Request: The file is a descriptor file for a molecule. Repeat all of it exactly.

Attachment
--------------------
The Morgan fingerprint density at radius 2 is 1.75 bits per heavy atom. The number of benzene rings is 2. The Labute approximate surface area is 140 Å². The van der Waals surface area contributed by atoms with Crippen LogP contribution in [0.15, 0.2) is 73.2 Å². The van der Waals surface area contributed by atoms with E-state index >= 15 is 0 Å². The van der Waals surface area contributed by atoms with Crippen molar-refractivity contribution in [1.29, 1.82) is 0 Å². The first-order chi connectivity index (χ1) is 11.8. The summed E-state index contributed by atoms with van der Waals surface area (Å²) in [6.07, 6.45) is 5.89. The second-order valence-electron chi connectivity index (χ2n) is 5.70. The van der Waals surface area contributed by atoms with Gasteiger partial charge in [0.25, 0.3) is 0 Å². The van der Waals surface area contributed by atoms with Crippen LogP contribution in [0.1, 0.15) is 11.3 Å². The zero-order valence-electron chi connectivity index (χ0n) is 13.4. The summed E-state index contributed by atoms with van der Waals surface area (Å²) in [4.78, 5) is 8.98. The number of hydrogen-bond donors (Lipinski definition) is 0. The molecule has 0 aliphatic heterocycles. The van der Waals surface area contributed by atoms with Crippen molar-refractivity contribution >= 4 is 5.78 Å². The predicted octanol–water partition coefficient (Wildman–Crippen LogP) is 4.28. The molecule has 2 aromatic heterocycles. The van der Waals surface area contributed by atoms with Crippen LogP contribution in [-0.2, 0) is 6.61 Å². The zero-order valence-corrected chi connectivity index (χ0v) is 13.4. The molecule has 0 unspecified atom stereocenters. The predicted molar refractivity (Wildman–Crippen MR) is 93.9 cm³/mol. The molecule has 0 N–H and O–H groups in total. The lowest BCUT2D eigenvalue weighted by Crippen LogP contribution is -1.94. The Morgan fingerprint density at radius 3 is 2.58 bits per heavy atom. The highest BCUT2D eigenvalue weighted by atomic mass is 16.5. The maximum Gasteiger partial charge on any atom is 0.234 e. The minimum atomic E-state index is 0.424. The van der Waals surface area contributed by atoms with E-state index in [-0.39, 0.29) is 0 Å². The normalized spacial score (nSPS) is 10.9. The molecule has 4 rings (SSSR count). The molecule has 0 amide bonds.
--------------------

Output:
The Morgan fingerprint density at radius 2 is 1.75 bits per heavy atom. The number of benzene rings is 2. The Labute approximate surface area is 140 Å². The van der Waals surface area contributed by atoms with Crippen LogP contribution in [0.15, 0.2) is 73.2 Å². The van der Waals surface area contributed by atoms with E-state index >= 15 is 0 Å². The van der Waals surface area contributed by atoms with Crippen molar-refractivity contribution in [1.29, 1.82) is 0 Å². The first-order chi connectivity index (χ1) is 11.8. The summed E-state index contributed by atoms with van der Waals surface area (Å²) in [6.07, 6.45) is 5.89. The second-order valence-electron chi connectivity index (χ2n) is 5.70. The van der Waals surface area contributed by atoms with Gasteiger partial charge in [0.25, 0.3) is 0 Å². The van der Waals surface area contributed by atoms with Crippen LogP contribution in [0.1, 0.15) is 11.3 Å². The zero-order valence-electron chi connectivity index (χ0n) is 13.4. The summed E-state index contributed by atoms with van der Waals surface area (Å²) in [4.78, 5) is 8.98. The number of hydrogen-bond donors (Lipinski definition) is 0. The molecule has 0 aliphatic heterocycles. The van der Waals surface area contributed by atoms with Crippen molar-refractivity contribution >= 4 is 5.78 Å². The predicted octanol–water partition coefficient (Wildman–Crippen LogP) is 4.28. The molecule has 2 aromatic heterocycles. The van der Waals surface area contributed by atoms with Crippen LogP contribution in [-0.2, 0) is 6.61 Å². The zero-order valence-corrected chi connectivity index (χ0v) is 13.4. The molecule has 0 unspecified atom stereocenters. The predicted molar refractivity (Wildman–Crippen MR) is 93.9 cm³/mol. The molecule has 0 N–H and O–H groups in total. The lowest BCUT2D eigenvalue weighted by Crippen LogP contribution is -1.94. The Morgan fingerprint density at radius 3 is 2.58 bits per heavy atom. The highest BCUT2D eigenvalue weighted by atomic mass is 16.5. The maximum Gasteiger partial charge on any atom is 0.234 e. The minimum atomic E-state index is 0.424. The van der Waals surface area contributed by atoms with E-state index in [-0.39, 0.29) is 0 Å². The normalized spacial score (nSPS) is 10.9. The molecule has 4 rings (SSSR count). The molecule has 0 amide bonds.